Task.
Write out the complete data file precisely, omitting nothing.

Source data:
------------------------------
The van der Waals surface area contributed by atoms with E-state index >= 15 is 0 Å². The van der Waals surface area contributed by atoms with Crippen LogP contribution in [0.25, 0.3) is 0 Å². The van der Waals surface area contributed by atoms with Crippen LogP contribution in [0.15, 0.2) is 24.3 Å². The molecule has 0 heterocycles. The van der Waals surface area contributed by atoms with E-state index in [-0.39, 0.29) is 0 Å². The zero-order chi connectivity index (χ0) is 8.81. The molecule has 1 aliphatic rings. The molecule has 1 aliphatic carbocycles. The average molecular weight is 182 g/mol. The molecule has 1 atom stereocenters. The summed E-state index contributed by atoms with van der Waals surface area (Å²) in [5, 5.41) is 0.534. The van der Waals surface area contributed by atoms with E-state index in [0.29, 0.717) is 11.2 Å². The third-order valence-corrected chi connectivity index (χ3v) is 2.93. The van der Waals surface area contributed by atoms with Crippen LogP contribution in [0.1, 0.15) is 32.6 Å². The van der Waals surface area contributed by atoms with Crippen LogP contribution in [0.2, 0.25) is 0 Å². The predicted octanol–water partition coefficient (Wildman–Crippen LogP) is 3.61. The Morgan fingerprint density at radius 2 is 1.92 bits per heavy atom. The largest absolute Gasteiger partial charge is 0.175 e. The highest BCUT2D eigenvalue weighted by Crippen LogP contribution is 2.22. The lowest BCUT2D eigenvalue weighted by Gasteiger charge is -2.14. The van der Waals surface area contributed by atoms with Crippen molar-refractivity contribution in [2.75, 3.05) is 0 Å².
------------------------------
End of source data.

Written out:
The van der Waals surface area contributed by atoms with E-state index >= 15 is 0 Å². The van der Waals surface area contributed by atoms with Crippen LogP contribution in [0.25, 0.3) is 0 Å². The van der Waals surface area contributed by atoms with Crippen LogP contribution in [0.15, 0.2) is 24.3 Å². The molecule has 0 heterocycles. The van der Waals surface area contributed by atoms with E-state index in [-0.39, 0.29) is 0 Å². The zero-order chi connectivity index (χ0) is 8.81. The molecule has 1 aliphatic rings. The molecule has 1 aliphatic carbocycles. The average molecular weight is 182 g/mol. The molecule has 1 atom stereocenters. The summed E-state index contributed by atoms with van der Waals surface area (Å²) in [5, 5.41) is 0.534. The van der Waals surface area contributed by atoms with E-state index in [0.29, 0.717) is 11.2 Å². The third-order valence-corrected chi connectivity index (χ3v) is 2.93. The van der Waals surface area contributed by atoms with Crippen LogP contribution in [0.1, 0.15) is 32.6 Å². The van der Waals surface area contributed by atoms with Crippen LogP contribution in [0.2, 0.25) is 0 Å². The predicted octanol–water partition coefficient (Wildman–Crippen LogP) is 3.61. The Morgan fingerprint density at radius 2 is 1.92 bits per heavy atom. The largest absolute Gasteiger partial charge is 0.175 e. The highest BCUT2D eigenvalue weighted by Crippen LogP contribution is 2.22. The lowest BCUT2D eigenvalue weighted by Gasteiger charge is -2.14. The van der Waals surface area contributed by atoms with Crippen molar-refractivity contribution in [2.75, 3.05) is 0 Å².